Phantastic objects and the financial market’s sense of reality: A psychoanalytic contribution to the understanding of stock market instability1


  • 1

    The authors are grateful to Liz Allison, Alan Budd, John Kay, Mervyn King, Gabriele Palma, Neil Smelser, David Taylor, Jeremy Vooght, the Editors and four anonymous reviewers for this journal for their time and generous comments on earlier drafts of the manuscript. All faults and errors that remain are the authors alone.

  • 3

    Compare the historical account of the major role psychoanalysts played in aspects of the second world war and its aftermath (King, 1989) with more recent (themselves quite rare) efforts to explore ways it can contribute to socio-economic or political situations – for example, Altman (2005), Eizirik (1997) or Kernberg (2003). An exception is Steinberg, 1991.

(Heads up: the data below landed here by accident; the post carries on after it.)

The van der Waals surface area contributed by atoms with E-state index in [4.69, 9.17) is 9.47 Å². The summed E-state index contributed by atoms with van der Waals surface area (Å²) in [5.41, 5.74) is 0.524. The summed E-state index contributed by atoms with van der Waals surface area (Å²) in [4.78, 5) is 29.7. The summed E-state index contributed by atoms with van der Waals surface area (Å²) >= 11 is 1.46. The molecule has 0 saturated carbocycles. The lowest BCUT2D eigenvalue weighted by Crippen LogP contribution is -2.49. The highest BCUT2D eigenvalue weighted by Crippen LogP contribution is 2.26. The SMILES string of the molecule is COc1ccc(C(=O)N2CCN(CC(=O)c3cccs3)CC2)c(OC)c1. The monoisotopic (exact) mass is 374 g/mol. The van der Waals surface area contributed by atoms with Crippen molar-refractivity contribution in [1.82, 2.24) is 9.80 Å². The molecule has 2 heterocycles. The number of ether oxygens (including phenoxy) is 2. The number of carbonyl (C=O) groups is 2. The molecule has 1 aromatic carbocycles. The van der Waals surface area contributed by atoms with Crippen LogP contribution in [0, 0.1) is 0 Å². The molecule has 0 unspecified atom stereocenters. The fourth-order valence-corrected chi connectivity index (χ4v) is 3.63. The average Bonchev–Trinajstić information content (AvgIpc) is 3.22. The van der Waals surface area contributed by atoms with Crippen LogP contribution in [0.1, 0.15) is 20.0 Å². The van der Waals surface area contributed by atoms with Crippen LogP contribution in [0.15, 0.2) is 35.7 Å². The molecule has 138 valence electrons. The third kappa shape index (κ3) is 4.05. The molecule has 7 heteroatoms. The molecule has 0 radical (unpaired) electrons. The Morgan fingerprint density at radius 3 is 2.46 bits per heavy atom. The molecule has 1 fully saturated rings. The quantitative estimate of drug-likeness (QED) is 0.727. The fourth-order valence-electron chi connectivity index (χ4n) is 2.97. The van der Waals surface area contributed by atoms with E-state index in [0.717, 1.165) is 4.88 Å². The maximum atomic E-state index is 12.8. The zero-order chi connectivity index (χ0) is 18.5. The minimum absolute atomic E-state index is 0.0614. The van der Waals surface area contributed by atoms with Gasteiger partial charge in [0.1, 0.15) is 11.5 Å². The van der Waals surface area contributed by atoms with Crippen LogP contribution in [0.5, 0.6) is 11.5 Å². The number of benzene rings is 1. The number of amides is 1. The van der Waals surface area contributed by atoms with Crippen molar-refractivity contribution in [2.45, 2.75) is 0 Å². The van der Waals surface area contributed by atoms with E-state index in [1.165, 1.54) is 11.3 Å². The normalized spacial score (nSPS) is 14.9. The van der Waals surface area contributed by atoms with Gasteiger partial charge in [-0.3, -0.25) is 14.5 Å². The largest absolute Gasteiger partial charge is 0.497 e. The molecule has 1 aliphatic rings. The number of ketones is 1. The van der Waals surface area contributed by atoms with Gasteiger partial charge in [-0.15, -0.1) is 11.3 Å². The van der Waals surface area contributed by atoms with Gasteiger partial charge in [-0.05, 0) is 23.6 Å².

This paper sets out to explore if standard psychoanalytic thinking based on clinical experience can illuminate instability in financial markets and its widespread human consequences. Buying, holding or selling financial assets in conditions of inherent uncertainty and ambiguity, it is argued, necessarily implies an ambivalent emotional and phantasy relationship to them. Based on the evidence of historical accounts, supplemented by some interviewing, the authors suggest a psychoanalytic approach focusing on unconscious phantasy relationships, states of mind, and unconscious group functioning can explain some outstanding questions about financial bubbles which cannot be explained with mainstream economic theories. The authors also suggest some institutional features of financial markets which may ordinarily increase or decrease the likelihood that financial decisions result from splitting off those thoughts which give rise to painful emotions. Splitting would increase the future risk of financial instability and in this respect the theory with which economic agents in such markets approach their work is important. An interdisciplinary theory recognizing and making possible the integration of emotional experience may be more useful to economic agents than the present mainstream theories which contrast rational and irrational decision-making and model them as making consistent decisions on the basis of reasoning alone.